Once a feature request has been prioritized and has received the green light from colleagues and customers, save yourself — and your developers — time and energy by creating UX concepts first. This will help solidify the use case for the feature, so you can be sure you’re developing it correctly from the start. Otherwise, you risk misinterpreting the user flow and adding or removing functions that could complicate the user experience.

Start with mockups or wireframes designed in InVision Studio, Photoshop, Figma, or even with pen and paper. Flesh out the functions and map out which actions a user would take. When it comes time to map the technical elements, you can be confident the feature matches its use case.

5. Create a feature prototype

Even if it looks great in theory, the only way to truly put a new product feature to the test is to create a prototype. Using your UX concepts as the basis for the feature, build a prototype that can be shared internally, among customers, and with stakeholders when applicable. A prototype will serve as a substitute for the real thing, so you can also determine if the new feature will mesh seamlessly with your existing interface.

6. Gather feedback on the prototype 

With a prototype in hand, return to the user feedback that first referenced the new feature. Locate the contact details for the specific customers, and ask if they would like to see the new feature or test it. If your customer survey was sent via email, simply grab the user’s email address and send the prototype of the feature with a brief message thanking them for their recommendation.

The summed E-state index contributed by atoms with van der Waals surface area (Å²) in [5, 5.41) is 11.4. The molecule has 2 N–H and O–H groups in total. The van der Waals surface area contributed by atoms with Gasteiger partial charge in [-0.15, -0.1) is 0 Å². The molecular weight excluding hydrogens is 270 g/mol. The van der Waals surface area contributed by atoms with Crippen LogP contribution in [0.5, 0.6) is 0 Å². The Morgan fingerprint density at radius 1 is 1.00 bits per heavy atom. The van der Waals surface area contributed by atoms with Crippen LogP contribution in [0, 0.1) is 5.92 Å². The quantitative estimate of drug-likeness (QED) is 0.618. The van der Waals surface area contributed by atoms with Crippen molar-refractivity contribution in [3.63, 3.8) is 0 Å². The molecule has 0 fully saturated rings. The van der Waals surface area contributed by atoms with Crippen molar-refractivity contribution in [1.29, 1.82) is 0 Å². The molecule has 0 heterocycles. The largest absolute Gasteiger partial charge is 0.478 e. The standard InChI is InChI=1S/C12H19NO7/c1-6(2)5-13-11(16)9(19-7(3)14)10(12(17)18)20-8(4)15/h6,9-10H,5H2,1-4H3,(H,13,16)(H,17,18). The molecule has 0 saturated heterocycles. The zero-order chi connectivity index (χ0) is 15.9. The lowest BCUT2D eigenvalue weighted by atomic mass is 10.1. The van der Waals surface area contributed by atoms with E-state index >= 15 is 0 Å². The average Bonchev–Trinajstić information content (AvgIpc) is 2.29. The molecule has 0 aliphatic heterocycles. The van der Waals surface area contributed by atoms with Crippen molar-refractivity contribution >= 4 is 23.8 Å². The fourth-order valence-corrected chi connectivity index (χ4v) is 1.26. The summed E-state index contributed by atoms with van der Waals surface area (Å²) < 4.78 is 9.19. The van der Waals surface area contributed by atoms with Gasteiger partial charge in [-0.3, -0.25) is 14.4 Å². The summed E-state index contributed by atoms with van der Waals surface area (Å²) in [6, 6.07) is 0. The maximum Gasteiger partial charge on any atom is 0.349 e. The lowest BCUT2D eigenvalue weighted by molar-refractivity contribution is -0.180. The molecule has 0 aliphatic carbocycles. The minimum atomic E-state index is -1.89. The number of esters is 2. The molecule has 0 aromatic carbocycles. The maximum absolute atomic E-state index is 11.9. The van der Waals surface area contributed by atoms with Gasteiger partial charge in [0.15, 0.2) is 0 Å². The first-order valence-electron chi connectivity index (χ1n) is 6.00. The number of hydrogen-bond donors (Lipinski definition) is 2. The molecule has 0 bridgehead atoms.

This can be an excellent way to gauge if the new product feature satisfies its use case or if existing customers will find it difficult to manage. Plus, it shows customers that you took their feedback to heart.

7. Soft launch the feature

If emailing customers samples of your prototype is nerve-racking, beta test or soft launch your new feature instead. Allow a sample of your audience to test-drive the new feature, or A/B test it with your existing features to figure out which customers prefer. 

This method of testing or soft launching can be noncommittal, so there’s no harm done if you choose to scrap the addition at the last moment — plus, you’ll have a concrete reason why that specific feature request may not work in the future. 

8. Measure success over time 

When you convert user feedback into a new product feature, the goal is to improve your product as a whole. Be sure to continue sending customer surveys so you remain aware of customers’ expectations. Remember to ask specific questions about the new feature and encourage customers to relay their honest feedback to inform new product additions.